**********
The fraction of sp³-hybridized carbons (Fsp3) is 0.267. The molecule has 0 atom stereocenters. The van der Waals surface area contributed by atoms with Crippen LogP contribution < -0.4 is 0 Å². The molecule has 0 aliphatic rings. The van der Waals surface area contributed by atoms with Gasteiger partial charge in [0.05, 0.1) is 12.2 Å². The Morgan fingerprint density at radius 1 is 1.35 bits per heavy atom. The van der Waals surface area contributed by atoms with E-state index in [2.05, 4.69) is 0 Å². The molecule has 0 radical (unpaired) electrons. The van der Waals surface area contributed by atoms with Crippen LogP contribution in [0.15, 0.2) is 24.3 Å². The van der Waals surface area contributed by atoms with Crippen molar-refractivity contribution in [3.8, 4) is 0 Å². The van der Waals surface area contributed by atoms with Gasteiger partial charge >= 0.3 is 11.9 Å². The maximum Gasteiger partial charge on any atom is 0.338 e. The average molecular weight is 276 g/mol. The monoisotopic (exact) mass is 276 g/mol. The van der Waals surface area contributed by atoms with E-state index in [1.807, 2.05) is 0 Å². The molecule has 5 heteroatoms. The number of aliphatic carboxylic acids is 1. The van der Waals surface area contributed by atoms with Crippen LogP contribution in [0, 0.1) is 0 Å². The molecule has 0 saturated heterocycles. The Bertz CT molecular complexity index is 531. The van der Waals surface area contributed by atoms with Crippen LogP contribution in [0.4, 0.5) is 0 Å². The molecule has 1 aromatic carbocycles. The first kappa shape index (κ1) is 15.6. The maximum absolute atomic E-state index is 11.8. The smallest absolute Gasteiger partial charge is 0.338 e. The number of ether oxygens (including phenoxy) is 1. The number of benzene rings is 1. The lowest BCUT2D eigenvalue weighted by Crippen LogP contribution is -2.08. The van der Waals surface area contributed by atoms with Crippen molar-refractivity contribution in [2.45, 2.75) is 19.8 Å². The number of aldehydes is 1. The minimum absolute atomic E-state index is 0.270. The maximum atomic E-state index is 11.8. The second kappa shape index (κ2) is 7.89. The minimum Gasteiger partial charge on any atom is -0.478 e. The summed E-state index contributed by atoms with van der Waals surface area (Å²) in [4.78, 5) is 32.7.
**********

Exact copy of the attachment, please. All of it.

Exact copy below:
The fraction of sp³-hybridized carbons (Fsp3) is 0.267. The molecule has 0 atom stereocenters. The van der Waals surface area contributed by atoms with Crippen LogP contribution < -0.4 is 0 Å². The molecule has 0 aliphatic rings. The van der Waals surface area contributed by atoms with Gasteiger partial charge in [0.05, 0.1) is 12.2 Å². The Morgan fingerprint density at radius 1 is 1.35 bits per heavy atom. The van der Waals surface area contributed by atoms with E-state index in [2.05, 4.69) is 0 Å². The molecule has 0 radical (unpaired) electrons. The van der Waals surface area contributed by atoms with Crippen LogP contribution in [0.15, 0.2) is 24.3 Å². The van der Waals surface area contributed by atoms with Crippen molar-refractivity contribution in [3.8, 4) is 0 Å². The van der Waals surface area contributed by atoms with Gasteiger partial charge >= 0.3 is 11.9 Å². The maximum Gasteiger partial charge on any atom is 0.338 e. The average molecular weight is 276 g/mol. The monoisotopic (exact) mass is 276 g/mol. The van der Waals surface area contributed by atoms with E-state index in [1.807, 2.05) is 0 Å². The molecule has 5 heteroatoms. The number of aliphatic carboxylic acids is 1. The van der Waals surface area contributed by atoms with Crippen LogP contribution in [0, 0.1) is 0 Å². The molecule has 0 saturated heterocycles. The Bertz CT molecular complexity index is 531. The van der Waals surface area contributed by atoms with Crippen LogP contribution in [0.4, 0.5) is 0 Å². The molecule has 1 aromatic carbocycles. The first kappa shape index (κ1) is 15.6. The maximum absolute atomic E-state index is 11.8. The smallest absolute Gasteiger partial charge is 0.338 e. The number of ether oxygens (including phenoxy) is 1. The number of benzene rings is 1. The lowest BCUT2D eigenvalue weighted by Crippen LogP contribution is -2.08. The van der Waals surface area contributed by atoms with Crippen molar-refractivity contribution in [2.45, 2.75) is 19.8 Å². The number of aldehydes is 1. The minimum absolute atomic E-state index is 0.270. The maximum atomic E-state index is 11.8. The second kappa shape index (κ2) is 7.89. The minimum Gasteiger partial charge on any atom is -0.478 e. The summed E-state index contributed by atoms with van der Waals surface area (Å²) in [4.78, 5) is 32.7.